Switzerland’s Jeannine Gmelin prospered in the difficult conditions, taking gold ahead of Victoria Thornley of Britain. Austria’s Magdalena Lobnig held off a late sprint by Puspure to take bronze. Puspure was just .35 of a second behind.

 The lanes had been redrawn because of wind, placing Puspure in lane four. She had been drawn in two, but the higher-numbered lanes were thought to have an advantage. Lobnig, who has shown herself to be a good performer in choppy water, survived a wobble in the middle of the race when her oar did not make proper contact with the water.

World Rowing Championships– Irish interest

Women

Single Sculls – A Final: 1 Switzerland (J Gmelin) 7:22.58, 2 Britain (V Thornley) 7:24.50, 3 Austria (M Lobnig) 7:26.56; 4 Ireland (S Puspure) 7:26.91, 5 Netherlands 7:32.69, 6 Canada 7:35.93.

 

Published in Rowing

#Rowing: Ireland’s Aifric Keogh and Aileen Crowley took second in the B Final of the women’s pairs at the World Rowing Championships in Sarasota-Bradenton in Florida, placing this new crew eighth in the world. Both Ireland and Italy had good starts and the race developed into a battle between the two. Ireland led with a quarter of the race left, but Italy upped the rate and passed them. Keogh and Crowley came back, but could not retake the lead.

 Enniskillen woman Holly Nixon stroked the British quadruple which took bronze behind the Netherlands and Poland.

World Rowing Championships, Day Seven – Irish interest

Women

Pair – B Final (Places seven to 11): 1 Italy 7:17.76, 2 Ireland (A Crowley, A Keogh) 7:19.89, 3 Serbia 7:23.75.

Quadruple – A Final: 1 Netherlands 6:16.72, 2 Poland 6:17.71, 3 Britain (4: H Nixon) 6:19.93.

 

Published in Rowing

#Rowing: Ireland’s lightweight pair of Mark O’Donovan and Shane O’Driscoll took a brilliant gold medal at the World Rowing Championships in Sarasota-Bradenton in Florida. They got a tough challenge from Italy and Brazil, but O’Donovan and O’Driscoll produced a stunning row, with a stroke rate of well into the 40s right through the race. They took over the lead at 750 metres and never gave it up, despite concerted challenges by, first, Brazil and then Italy, who took second, with the South Americans taking bronze.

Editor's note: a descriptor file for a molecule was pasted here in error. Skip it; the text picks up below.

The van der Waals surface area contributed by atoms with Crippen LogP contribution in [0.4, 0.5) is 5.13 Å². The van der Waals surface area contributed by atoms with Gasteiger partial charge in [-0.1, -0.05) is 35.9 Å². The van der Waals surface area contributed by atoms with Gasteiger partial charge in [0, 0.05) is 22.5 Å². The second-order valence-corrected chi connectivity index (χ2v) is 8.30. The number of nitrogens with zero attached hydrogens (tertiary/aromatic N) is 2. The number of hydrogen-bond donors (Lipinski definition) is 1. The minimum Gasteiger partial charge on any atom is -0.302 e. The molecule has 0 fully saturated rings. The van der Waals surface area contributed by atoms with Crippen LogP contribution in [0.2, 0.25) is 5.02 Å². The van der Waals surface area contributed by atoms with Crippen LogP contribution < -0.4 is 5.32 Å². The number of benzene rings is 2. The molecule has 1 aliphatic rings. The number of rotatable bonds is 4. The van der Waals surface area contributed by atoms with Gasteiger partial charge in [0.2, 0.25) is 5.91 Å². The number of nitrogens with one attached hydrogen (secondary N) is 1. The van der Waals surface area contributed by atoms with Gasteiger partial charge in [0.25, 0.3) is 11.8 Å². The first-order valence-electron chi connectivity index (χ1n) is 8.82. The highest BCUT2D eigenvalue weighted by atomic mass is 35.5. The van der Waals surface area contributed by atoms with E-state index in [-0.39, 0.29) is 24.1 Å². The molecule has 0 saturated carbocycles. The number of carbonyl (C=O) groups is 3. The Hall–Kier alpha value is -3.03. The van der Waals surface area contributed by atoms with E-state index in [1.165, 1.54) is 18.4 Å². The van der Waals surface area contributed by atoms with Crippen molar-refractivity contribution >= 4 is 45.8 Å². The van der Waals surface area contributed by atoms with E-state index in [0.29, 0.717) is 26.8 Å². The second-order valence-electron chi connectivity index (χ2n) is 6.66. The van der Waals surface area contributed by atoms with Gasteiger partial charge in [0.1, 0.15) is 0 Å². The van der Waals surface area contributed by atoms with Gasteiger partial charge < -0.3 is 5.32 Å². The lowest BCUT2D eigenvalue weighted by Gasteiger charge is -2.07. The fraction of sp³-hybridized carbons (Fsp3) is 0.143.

Published in Rowing

#Rowing: Sanita Puspure secured an A Final spot at the World Rowing Championships today. The Old Collegians sculler took a close-up second in her semi-final of the single sculls. Puspure produced an intelligent, gutsy performance. In a tight contest she moved at halfway to secure a place in the top three; after the 1500 metres mark she charged again, and was just three-hundredths of a second behind Jeannine Gmelin of Switzerland, who qualified in first. Behind them, Magdalena Lobnig of Austria just ousted Felice Mueller of the US for third.

World Rowing Championships, Sarasota-Bradenton, Day Six – Irish interest:

Women

Single Sculls – Semi-Final Two (First Three to A Final; rest to B Final): 1 Switzerland (J Gmelin) 7:26.90, 2 Ireland (S Puspure) 7:26.93, 3 Austria (M Lobnig) 7:27.79; United States (F Mueller) 7:27.89.  

Semi-Final One: 1 Britain (V Thornley) 7:31.72, 2 Netherlands (L Scheenard) 7:34.09, 3 Canada (C Zeeman) 7:34.33.  

Published in Rowing

#Rowing: Sanita Puspure won her repechage to qualify for the A/B Semi-Finals of the women’s single sculls at the World Rowing Championships in Sarasota-Bradenton today. The Ireland sculler was out on her own for virtually the entire 2,000 metres. She had three lengths over Lucie Zabova of the Czech Republic in the middle of the race and extended it to four by the finish. Both qualified.

 In a major surprise Juan Dingli of China could only finish third in the second repechage and misses out on the chance of an A or B Final appearance.